Happy New Year Gardeners! As we greet 2021, we also celebrate Gardener’s third anniversary. Gardener was born with its first open source commit on 10.1.2018 (its inception within SAP was of course some 9 months earlier):
commit d9619d01845db8c7105d27596fdb7563158effe1 Author: Gardener Development Community <firstname.lastname@example.org> Date: Wed Jan 10 13:07:09 2018 +0100 Initial version of gardener This is the initial contribution to the Open Source Gardener project. ...
Looking back, three years down the line, the project initiators were working towards a special goal: Publishing Gardener as an open source project on Github.com. Join us as we look back at how it all began, the challenges Gardener aims to solve and why open source and the community was and is the project’s key enabler.
Gardener kick-off: “We opted to BUILD ourselves”
Early 2017, SAP put together a small, jelled team of experts with a clear mission: work out how SAP could serve Kubernetes based environments (as a service) for all teams within the company. Later that same year SAP also joined the CNCF as platinum member.
We first deliberated intensively on the BUY options (including acquisitions, due to the size and estimated volume needed at SAP). There were some early products from commercial vendors and startups available that did not bind exclusively to one of the hyperscalers. But these products did not cover many of our crucial and immediate requirements for a multi-cloud environment.
Ultimately, we opted to BUILD ourselves. This decision was not made lightly, because right from the start, we knew that we would have to cover thousands of clusters, across the globe, on all kinds of infrastructures. We would have to be able to create them at scale as well as manage them 24x7. And thus, we predicted the need to invest into automation of all aspects, to keep the service TCO at a minimum, and to offer an enterprise worthy SLA early on. This particular endeavor grew into launching project Gardener, first internally, and ultimately fulfilling all checks, externally based on open source. Its mission statement, in a nutshell, is “Universal Kubernetes at scale”. Now, that’s quite bold. But we also had a nifty innovation that helped us tremendously along the way. And we can openly reveal the secret here: Gardener was built, not only for creating Kubernetes at scale, but it was built (recursively) in Kubernetes itself.
What do you get with Gardener?
Gardener offers managed and homogenous Kubernetes clusters on IaaS providers like AWS, Azure, GCP, AliCloud, Open Telekom Cloud, SCS, OVH and more, but also covers versatile infrastructures like OpenStack, VMware or bare metal. Day-1 and Day-2 operations are an integral part of a cluster’s feature set. This means, that Gardener is not only capable of provisioning or de-provisioning thousands of clusters, but also of monitoring your cluster’s health state, upgrading components in a rolling fashion, or scaling the control plane as well as worker nodes up and down depending on the current resource demand.
Some features mentioned above might sound familiar to you, simply because they’re squarely derived from Kubernetes. Concretely, if you explore a Gardener managed end-user cluster, you’ll never see so-called “control plane components” (Kube-Apiserver, Kube-Controller-Manager, Kube-Scheduler, etc.) The reason is they run as Pods inside another, hosting/seeding Kubernetes cluster. Speaking in Gardener terms, the latter is called a Seed cluster, and the end-user cluster is called a Shoot cluster; and thus the botanical naming scheme for Gardener was born. Further assets like infrastructure components or worker machines are modelled as managed Kubernetes objects too. This allows Gardener to leverage all the great and production proven features of Kubernetes - for managing Kubernetes clusters. Our blog post on Kubernetes.io reveals more details about architectural refinements.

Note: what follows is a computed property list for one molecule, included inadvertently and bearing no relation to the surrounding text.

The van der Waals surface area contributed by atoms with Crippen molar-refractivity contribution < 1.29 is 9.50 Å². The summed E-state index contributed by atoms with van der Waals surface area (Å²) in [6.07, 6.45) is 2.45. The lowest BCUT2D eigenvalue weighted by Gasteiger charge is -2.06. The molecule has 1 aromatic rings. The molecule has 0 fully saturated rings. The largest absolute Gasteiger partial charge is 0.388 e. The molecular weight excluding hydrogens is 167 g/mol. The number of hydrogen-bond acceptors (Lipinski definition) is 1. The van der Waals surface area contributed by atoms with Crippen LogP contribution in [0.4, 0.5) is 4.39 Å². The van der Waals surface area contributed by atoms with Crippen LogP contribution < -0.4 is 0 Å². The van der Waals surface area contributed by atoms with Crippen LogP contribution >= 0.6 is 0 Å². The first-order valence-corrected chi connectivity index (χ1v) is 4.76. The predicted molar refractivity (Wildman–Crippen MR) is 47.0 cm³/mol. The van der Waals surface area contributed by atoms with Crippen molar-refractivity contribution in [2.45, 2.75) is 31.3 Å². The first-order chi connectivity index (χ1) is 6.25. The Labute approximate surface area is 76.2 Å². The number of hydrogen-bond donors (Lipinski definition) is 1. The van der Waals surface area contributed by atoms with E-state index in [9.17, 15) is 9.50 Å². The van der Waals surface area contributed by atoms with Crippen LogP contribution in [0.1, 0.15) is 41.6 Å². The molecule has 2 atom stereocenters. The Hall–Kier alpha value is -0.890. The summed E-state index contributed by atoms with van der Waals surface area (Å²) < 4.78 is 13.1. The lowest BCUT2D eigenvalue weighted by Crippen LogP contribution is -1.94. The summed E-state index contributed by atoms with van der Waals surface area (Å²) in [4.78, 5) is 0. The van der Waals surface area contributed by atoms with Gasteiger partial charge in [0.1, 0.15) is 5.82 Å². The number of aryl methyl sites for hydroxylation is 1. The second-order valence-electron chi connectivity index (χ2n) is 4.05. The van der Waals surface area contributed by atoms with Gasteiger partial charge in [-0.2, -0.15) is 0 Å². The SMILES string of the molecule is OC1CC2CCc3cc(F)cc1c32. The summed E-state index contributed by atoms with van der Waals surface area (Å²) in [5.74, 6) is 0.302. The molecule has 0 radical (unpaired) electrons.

End-users directly benefit from Gardener’s recursive architecture. Many requirements we identified for the Gardener service, turned out to be highly convenient for shoot owners. For instance, Seed clusters are usually equipped with DNS and x509 services. At the same time, these service offerings can be extended to requests coming from the Shoot clusters i.e., end-users get domain names and certificates for their applications out of the box.
Recognizing the power of open source
The Gardener team immediately profited from open source: from Kubernetes obviously, and all its ecosystem projects. That all facilitated our project’s very fast and robust development. But it does not answer:
“Why would SAP open source a tool that clearly solves a monetizable enterprise requirement?"
Short spoiler alert: it initially involved a leap of faith. If we just look at our own decision path, it is undeniable, developers, and with them entire industries, gravitate towards open source. We chose Linux, Containers and Kubernetes, exactly because they are open, and we could bet on network effects, especially around skills. The same decision process is currently replicated in thousands of companies, with the same results. Why? Because all companies are digitally transforming. They are becoming software companies as well to a certain extent. Many of them are also our customers and in many discussions, we recognized that they have the same challenges that we are solving with Gardener. This, in essence, was a key eye opener. We were confident that if we developed Gardener open source, we’d not only seize the opportunity to shape a Kubernetes management tool that finds broad interest and adoption outside our use case at SAP, but we could solve common challenges faster with the help of a community, and that in consequence would sustain continuous feature development.
Coincidently that was also when the SAP Open Source Program Office (OSPO) was launched. It supported us making a case to develop Gardener completely as open source. Today, we can witness that this strategy has unfolded. It opened the gates not only for adoption, but for co-innovation, investment security, and user feedback directly in code. Below you can see an example of how the Gardener project benefits from this external community power as contributions are submitted right away.